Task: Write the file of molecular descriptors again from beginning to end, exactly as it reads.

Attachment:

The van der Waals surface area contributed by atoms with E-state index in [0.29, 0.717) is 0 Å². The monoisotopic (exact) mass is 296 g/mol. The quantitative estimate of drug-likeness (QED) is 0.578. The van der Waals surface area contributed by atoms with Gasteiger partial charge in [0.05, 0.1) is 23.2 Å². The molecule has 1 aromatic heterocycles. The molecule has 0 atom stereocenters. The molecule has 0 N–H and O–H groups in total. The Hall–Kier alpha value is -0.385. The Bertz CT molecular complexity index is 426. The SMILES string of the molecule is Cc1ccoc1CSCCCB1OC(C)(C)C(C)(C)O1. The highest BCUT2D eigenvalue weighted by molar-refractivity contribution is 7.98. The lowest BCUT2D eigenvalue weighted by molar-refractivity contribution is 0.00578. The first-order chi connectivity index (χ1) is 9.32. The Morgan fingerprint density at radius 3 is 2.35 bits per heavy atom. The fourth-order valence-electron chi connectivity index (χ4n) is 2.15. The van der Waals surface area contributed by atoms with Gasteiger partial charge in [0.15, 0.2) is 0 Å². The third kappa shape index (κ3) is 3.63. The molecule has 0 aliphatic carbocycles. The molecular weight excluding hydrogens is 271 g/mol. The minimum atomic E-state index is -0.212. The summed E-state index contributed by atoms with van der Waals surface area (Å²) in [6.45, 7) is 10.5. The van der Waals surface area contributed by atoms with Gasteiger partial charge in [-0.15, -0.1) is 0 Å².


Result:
The van der Waals surface area contributed by atoms with E-state index in [0.29, 0.717) is 0 Å². The monoisotopic (exact) mass is 296 g/mol. The quantitative estimate of drug-likeness (QED) is 0.578. The van der Waals surface area contributed by atoms with Gasteiger partial charge in [0.05, 0.1) is 23.2 Å². The molecule has 1 aromatic heterocycles. The molecule has 0 atom stereocenters. The molecule has 0 N–H and O–H groups in total. The Hall–Kier alpha value is -0.385. The Bertz CT molecular complexity index is 426. The SMILES string of the molecule is Cc1ccoc1CSCCCB1OC(C)(C)C(C)(C)O1. The highest BCUT2D eigenvalue weighted by molar-refractivity contribution is 7.98. The lowest BCUT2D eigenvalue weighted by molar-refractivity contribution is 0.00578. The first-order chi connectivity index (χ1) is 9.32. The Morgan fingerprint density at radius 3 is 2.35 bits per heavy atom. The fourth-order valence-electron chi connectivity index (χ4n) is 2.15. The van der Waals surface area contributed by atoms with Gasteiger partial charge in [0.15, 0.2) is 0 Å². The third kappa shape index (κ3) is 3.63. The molecule has 0 aliphatic carbocycles. The molecular weight excluding hydrogens is 271 g/mol. The minimum atomic E-state index is -0.212. The summed E-state index contributed by atoms with van der Waals surface area (Å²) in [6.45, 7) is 10.5. The van der Waals surface area contributed by atoms with Gasteiger partial charge in [-0.15, -0.1) is 0 Å².